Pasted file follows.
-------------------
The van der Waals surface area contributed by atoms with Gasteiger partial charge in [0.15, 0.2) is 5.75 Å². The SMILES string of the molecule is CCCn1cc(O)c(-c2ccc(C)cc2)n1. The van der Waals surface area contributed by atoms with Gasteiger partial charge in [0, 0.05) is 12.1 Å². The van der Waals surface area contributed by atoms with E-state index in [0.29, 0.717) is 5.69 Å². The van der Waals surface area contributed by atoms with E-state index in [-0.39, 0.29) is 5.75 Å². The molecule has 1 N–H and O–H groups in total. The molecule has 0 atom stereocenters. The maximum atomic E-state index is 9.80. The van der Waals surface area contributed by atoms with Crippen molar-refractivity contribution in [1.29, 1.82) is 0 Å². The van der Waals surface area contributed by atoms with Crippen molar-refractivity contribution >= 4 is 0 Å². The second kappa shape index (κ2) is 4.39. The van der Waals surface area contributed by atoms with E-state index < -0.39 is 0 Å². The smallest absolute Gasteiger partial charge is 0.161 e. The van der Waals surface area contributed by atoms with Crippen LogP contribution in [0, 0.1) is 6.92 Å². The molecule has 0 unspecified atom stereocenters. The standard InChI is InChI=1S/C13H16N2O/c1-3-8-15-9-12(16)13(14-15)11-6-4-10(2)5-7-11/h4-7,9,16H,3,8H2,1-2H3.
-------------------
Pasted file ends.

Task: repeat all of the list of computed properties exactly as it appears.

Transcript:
The van der Waals surface area contributed by atoms with Gasteiger partial charge in [0.15, 0.2) is 5.75 Å². The SMILES string of the molecule is CCCn1cc(O)c(-c2ccc(C)cc2)n1. The van der Waals surface area contributed by atoms with Gasteiger partial charge in [0, 0.05) is 12.1 Å². The van der Waals surface area contributed by atoms with E-state index in [0.29, 0.717) is 5.69 Å². The van der Waals surface area contributed by atoms with E-state index in [-0.39, 0.29) is 5.75 Å². The molecule has 1 N–H and O–H groups in total. The molecule has 0 atom stereocenters. The maximum atomic E-state index is 9.80. The van der Waals surface area contributed by atoms with Crippen molar-refractivity contribution in [1.29, 1.82) is 0 Å². The van der Waals surface area contributed by atoms with Crippen molar-refractivity contribution >= 4 is 0 Å². The second kappa shape index (κ2) is 4.39. The van der Waals surface area contributed by atoms with E-state index < -0.39 is 0 Å². The smallest absolute Gasteiger partial charge is 0.161 e. The van der Waals surface area contributed by atoms with Crippen LogP contribution in [0, 0.1) is 6.92 Å². The molecule has 0 unspecified atom stereocenters. The standard InChI is InChI=1S/C13H16N2O/c1-3-8-15-9-12(16)13(14-15)11-6-4-10(2)5-7-11/h4-7,9,16H,3,8H2,1-2H3.